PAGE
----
If people called A Doll House a feminist play, what the heck do they think of Mrs. Warren’s Profession? In A Doll House Nora could barely fend for herself outside of basic day to day activities, in the final scene Torvald protests when she says she’s going to leave saying “but you know nothing of the world” to which she replies simply “I know”. This admission of no knowledge of things other than shopping and housekeeping is certainly something Vivie Warren would never have to say, she studied math at the University. Opposite of this, Frank seems to be the Nora character of this play, with his notions of love and seemingly frivolous actions, a sharp turn from Torvald’s money-mind seen in A Doll House.
Now, I don’t know if this was so much a response to Ibsen as it maybe was a different approach to the issue of feminism (assuming A Doll House to be a feminist play). Ibsen keeps Nora in the typical female role for the majority of the play while Vivie is out of it from the start. I think Shaw just takes a more direct approach to the issue while Ibsen fights it more subtly.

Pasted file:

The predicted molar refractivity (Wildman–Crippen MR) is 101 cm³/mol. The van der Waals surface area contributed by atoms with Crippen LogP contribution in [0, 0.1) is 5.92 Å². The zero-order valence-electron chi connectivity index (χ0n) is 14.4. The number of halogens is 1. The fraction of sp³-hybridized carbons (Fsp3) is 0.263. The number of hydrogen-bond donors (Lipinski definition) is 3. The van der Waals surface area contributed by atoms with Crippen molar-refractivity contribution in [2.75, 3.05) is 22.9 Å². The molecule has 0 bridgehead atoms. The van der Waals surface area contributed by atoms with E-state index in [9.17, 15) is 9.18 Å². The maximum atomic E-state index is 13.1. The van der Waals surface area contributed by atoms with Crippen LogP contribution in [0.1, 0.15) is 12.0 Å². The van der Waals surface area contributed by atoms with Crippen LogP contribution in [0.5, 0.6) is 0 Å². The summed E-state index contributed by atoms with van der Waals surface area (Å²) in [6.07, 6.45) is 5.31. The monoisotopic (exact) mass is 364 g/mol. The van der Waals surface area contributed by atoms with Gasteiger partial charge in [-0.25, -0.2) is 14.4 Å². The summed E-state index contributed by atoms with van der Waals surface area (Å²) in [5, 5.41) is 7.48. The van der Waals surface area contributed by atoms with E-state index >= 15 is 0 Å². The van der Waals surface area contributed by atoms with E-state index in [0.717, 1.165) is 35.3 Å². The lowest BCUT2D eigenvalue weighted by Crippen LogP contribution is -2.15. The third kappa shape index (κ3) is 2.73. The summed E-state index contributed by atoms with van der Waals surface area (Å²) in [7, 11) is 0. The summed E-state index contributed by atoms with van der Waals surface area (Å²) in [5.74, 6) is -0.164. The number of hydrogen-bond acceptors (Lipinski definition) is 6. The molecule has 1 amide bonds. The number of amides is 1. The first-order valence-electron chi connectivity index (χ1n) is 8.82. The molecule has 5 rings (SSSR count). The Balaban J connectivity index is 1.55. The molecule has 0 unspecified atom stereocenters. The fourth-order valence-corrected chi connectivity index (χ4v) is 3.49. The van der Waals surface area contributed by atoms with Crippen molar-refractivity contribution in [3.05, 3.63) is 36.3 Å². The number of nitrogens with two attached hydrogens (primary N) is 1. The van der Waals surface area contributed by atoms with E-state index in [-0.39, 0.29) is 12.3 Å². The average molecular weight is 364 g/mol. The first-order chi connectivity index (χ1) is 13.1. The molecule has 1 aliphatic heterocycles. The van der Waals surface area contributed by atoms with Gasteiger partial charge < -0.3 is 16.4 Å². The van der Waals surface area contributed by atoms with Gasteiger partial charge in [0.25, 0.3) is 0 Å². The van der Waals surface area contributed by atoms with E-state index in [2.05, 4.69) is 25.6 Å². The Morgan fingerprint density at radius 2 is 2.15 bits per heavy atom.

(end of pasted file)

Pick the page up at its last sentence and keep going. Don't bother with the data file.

Hedda Gabler is the story of a wife, Hedda, and her writer husband, Jorgen Tesman.
The Tesman’s seemingly perfect world is disrupted by the unexpected return of an old friend of Jorgen’s, Eilert Lovborg. Lovborg’s return and publication of a new book in a similar field to Jorgen threaten his promotion to professor, hampering Hedda and Jorgen’s dreams of grandeur.
Through a series of deceptions Hedda manages to destroy lovborg’s second manuscript, eliminating her husband’s competition. However, this is not the end and a final twist keeps you guessing until the end.